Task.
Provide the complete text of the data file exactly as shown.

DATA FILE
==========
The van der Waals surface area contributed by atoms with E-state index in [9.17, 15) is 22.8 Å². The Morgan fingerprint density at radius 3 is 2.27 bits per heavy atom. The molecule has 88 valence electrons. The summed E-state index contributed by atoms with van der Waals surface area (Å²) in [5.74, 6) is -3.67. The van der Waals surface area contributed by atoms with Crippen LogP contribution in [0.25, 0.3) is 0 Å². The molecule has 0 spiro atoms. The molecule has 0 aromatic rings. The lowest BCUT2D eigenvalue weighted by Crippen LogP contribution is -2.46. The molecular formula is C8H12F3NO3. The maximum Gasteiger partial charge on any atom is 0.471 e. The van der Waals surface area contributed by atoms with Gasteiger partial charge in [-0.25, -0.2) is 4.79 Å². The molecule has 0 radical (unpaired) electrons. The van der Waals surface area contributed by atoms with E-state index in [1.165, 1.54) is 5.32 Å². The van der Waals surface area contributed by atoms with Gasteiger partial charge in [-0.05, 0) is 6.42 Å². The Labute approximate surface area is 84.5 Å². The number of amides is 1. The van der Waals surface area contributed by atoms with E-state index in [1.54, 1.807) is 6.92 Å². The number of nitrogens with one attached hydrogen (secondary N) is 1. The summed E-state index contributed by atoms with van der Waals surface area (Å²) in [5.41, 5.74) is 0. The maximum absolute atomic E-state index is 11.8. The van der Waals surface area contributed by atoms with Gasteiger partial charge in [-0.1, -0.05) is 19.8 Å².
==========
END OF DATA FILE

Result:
The van der Waals surface area contributed by atoms with E-state index in [9.17, 15) is 22.8 Å². The Morgan fingerprint density at radius 3 is 2.27 bits per heavy atom. The molecule has 88 valence electrons. The summed E-state index contributed by atoms with van der Waals surface area (Å²) in [5.74, 6) is -3.67. The van der Waals surface area contributed by atoms with Crippen LogP contribution in [0.25, 0.3) is 0 Å². The molecule has 0 spiro atoms. The molecule has 0 aromatic rings. The lowest BCUT2D eigenvalue weighted by Crippen LogP contribution is -2.46. The molecular formula is C8H12F3NO3. The maximum Gasteiger partial charge on any atom is 0.471 e. The van der Waals surface area contributed by atoms with Gasteiger partial charge in [-0.25, -0.2) is 4.79 Å². The molecule has 0 radical (unpaired) electrons. The van der Waals surface area contributed by atoms with E-state index in [1.165, 1.54) is 5.32 Å². The van der Waals surface area contributed by atoms with Gasteiger partial charge in [-0.05, 0) is 6.42 Å². The Labute approximate surface area is 84.5 Å². The number of amides is 1. The van der Waals surface area contributed by atoms with E-state index in [1.54, 1.807) is 6.92 Å². The number of nitrogens with one attached hydrogen (secondary N) is 1. The summed E-state index contributed by atoms with van der Waals surface area (Å²) in [5.41, 5.74) is 0. The maximum absolute atomic E-state index is 11.8. The van der Waals surface area contributed by atoms with Gasteiger partial charge in [-0.1, -0.05) is 19.8 Å².